The Big Pharma submitted its NDA for ABBV-951, a solution of levodopa and carbidopa prodrugs being evaluated in advanced Parkinson’s patients who don’t respond well to oral therapy, AbbVie announced Friday morning. Researchers are hoping a positive Phase III study that reads out in late October will help move things along quickly at the agency.

Sanofi and Re­gen­eron clear the fin­ish line in an in­flam­ma­to­ry esoph­a­gus dis­ease, leav­ing Take­da in the dust

With atopic dermatitis rivals breathing down Dupixent’s neck, Sanofi and Regeneron on Friday secured a first win in new territory in what Sanofi’s head of immunology and inflammation Naimish Patel called the fastest approval he’s ever seen.

The FDA approved Dupixent on Friday to treat patients 12 years and older with eosinophilic esophagitis (EoE), an inflammatory condition that causes swelling and scarring of the esophagus. The approval came just a couple months after regulators granted Dupixent priority review, and months ahead of its PDUFA date on Aug. 3.

Fu­ji­film con­tin­ues its biotech build­ing spree with new fa­cil­i­ty in Chi­na

A Japanese conglomerate is making a big play in China with the opening of a new facility, as it continues to expand.

Fujifilm Irvine Scientific has opened its new Innovation and Collaboration Center in Suzhou New District, China, an area in Jiangsu province specifically designated for technological and industrial development.

According to Fujifilm, the 12,000-square-foot site will be responsible for the company’s cell culture media optimization, analysis and design services. Cell culture media itself often requires customization of formulas and protocols to achieve the desired quantity and quality of therapeutic desired. Fujifilm Irvine Scientific is offering these services from its headquarters in California and Japan to its customers globally, as well as in China now.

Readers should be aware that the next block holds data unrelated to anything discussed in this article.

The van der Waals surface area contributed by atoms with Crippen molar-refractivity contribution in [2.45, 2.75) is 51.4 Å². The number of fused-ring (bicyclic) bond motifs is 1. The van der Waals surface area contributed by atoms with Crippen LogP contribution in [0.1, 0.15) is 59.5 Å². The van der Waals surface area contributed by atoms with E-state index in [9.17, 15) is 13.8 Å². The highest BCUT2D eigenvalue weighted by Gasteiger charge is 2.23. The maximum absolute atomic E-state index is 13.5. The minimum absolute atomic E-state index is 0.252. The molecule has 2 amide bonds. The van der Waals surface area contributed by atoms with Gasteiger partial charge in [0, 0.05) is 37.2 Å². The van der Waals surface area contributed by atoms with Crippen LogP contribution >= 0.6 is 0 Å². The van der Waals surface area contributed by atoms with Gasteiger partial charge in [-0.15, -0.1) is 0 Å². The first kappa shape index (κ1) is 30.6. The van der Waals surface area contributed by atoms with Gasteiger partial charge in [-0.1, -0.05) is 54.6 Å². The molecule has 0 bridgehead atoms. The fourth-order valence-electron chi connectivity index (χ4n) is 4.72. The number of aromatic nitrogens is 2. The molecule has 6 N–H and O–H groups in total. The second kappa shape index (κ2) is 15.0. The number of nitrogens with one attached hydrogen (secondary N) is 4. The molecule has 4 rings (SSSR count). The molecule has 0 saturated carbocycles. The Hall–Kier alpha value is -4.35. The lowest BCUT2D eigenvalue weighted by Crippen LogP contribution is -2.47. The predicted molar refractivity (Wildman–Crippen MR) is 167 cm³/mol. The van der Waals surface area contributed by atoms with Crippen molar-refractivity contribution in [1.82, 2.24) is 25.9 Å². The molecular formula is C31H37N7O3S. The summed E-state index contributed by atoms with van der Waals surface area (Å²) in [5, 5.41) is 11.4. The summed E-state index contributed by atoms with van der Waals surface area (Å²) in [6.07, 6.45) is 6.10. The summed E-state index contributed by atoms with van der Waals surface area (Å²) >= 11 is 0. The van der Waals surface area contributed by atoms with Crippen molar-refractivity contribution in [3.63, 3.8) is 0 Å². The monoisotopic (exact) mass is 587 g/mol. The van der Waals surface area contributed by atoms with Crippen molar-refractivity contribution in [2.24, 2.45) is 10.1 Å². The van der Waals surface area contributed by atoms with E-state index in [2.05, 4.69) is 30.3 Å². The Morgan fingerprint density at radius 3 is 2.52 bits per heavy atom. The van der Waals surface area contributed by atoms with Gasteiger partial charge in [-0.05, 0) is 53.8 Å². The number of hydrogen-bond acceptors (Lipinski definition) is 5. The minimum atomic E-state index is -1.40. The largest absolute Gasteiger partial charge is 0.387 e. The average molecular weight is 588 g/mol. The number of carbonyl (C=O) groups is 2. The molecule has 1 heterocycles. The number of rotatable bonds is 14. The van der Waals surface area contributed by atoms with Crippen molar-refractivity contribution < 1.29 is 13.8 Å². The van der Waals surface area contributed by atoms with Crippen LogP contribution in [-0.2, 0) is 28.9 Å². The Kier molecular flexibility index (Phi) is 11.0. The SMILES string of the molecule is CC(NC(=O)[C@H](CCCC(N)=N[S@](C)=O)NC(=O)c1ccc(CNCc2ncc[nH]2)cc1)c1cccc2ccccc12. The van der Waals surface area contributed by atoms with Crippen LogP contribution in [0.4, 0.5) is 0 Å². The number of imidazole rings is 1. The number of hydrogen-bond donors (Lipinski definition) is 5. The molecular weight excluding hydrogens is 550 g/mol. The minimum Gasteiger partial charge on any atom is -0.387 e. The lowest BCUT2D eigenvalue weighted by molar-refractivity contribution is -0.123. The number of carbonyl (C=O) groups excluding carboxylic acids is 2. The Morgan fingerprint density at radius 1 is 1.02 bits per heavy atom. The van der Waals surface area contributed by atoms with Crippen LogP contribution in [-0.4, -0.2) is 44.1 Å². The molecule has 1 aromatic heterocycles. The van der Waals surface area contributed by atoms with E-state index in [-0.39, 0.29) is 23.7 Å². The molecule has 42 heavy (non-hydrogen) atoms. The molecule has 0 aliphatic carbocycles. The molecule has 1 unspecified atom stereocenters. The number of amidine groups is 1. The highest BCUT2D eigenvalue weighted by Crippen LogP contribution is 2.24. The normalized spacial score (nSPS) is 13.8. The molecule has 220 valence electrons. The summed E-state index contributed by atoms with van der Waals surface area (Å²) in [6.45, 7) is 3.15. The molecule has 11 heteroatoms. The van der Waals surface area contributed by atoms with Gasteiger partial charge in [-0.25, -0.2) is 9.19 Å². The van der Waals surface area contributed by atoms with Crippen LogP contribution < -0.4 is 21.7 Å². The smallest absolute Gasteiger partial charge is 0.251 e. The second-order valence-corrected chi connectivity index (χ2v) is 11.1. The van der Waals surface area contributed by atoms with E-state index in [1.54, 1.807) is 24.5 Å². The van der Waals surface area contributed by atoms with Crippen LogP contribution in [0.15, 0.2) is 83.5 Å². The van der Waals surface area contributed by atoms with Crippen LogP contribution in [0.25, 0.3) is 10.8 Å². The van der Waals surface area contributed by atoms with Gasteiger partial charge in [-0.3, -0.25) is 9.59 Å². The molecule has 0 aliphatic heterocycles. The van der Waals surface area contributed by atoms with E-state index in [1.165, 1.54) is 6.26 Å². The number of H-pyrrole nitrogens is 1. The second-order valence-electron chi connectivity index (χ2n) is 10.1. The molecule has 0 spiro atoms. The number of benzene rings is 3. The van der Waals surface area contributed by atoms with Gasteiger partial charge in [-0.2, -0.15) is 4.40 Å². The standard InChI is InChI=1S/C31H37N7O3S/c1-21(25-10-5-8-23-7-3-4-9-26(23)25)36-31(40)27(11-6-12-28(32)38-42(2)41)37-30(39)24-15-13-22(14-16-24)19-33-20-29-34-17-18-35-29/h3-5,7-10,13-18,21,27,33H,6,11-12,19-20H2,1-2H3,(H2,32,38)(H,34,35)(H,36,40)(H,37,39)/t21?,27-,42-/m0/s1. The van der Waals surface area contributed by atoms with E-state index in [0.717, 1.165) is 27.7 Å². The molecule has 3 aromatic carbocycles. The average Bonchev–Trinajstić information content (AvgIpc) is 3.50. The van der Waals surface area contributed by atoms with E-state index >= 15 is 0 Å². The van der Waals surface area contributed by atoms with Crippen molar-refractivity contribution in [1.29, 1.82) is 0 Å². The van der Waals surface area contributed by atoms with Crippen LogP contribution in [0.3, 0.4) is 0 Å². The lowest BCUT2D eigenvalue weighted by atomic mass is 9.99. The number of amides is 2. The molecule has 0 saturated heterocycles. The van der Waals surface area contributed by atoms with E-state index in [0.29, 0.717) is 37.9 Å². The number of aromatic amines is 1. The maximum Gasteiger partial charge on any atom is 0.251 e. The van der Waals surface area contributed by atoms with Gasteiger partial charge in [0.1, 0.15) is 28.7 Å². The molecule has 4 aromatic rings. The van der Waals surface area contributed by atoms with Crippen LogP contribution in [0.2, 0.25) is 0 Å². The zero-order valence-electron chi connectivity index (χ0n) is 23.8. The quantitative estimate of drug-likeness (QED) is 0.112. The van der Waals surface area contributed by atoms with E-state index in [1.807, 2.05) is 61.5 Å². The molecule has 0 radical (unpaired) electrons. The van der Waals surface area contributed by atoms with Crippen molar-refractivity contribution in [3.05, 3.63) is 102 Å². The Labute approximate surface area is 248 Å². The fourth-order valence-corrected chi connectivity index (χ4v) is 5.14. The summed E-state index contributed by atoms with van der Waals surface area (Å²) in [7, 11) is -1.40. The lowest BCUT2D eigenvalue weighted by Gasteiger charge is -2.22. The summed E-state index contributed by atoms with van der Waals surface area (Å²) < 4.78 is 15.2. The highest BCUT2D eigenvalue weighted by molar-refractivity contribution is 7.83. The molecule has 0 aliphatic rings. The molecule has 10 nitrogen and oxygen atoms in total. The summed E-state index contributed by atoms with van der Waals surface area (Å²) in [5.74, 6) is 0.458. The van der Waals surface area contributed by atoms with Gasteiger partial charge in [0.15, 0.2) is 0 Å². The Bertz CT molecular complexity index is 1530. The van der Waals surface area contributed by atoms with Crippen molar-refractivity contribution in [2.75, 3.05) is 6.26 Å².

Emer Cooke, EMA director (AP Photo/Geert Vanden Wijngaert)

Ahead of FDA, EMA rec­om­mends au­tho­riz­ing new gene ther­a­py treat­ment for ul­tra-rare dis­ease

Aromatic amino acid decarboxylase (AADC) deficiency is an ultra-rare genetic disease that leaves patients unable to produce certain hormones in the brain, such as dopamine and serotonin, usually leading to developmental delays, weak muscle tone and inability to control the movement of the limbs. It can also lead to multiple organ failure.

To date, there have been no treatments approved for AADC deficiency, which has been identified in less than 150 patients.

Ather­sys tries to post-hoc-an­a­lyze its way out of an­oth­er tri­al fail for stroke stem cell ther­a­py

Athersys’ stem cell therapy has failed yet again.

In a 206-person trial conducted in Japan, Athersys’ stem cell therapy for stroke failed its primary endpoint of “excellent outcome,” a combined measure of three stroke recovery scores.

While a greater percentage of patients in the treatment group reached the primary endpoint compared to placebo, that difference was not statistically significant.

Siddhartha Mukherjee (Brian Ach/Getty Images for The New Yorker)

All Blue's $733M bid to ac­quire Zymeworks turns hos­tile as board bat­tles back — af­ter a biotech celebri­ty jumps in

Yesterday, the team at All Blue Capital — bent on the takeover of a badly battered Zymeworks — brought in celebrated oncologist, Pulitzer prize-winning writer and biotech exec Siddhartha Mukherjee to add some glitz to their proposed board. But they’re still not winning over any converts.

This morning, Zymeworks’ board officially turned this acquisition offer into a hostile showdown, rejecting the unsolicited offer and marshaling its forces to prevent a buyout at $10.50 per share.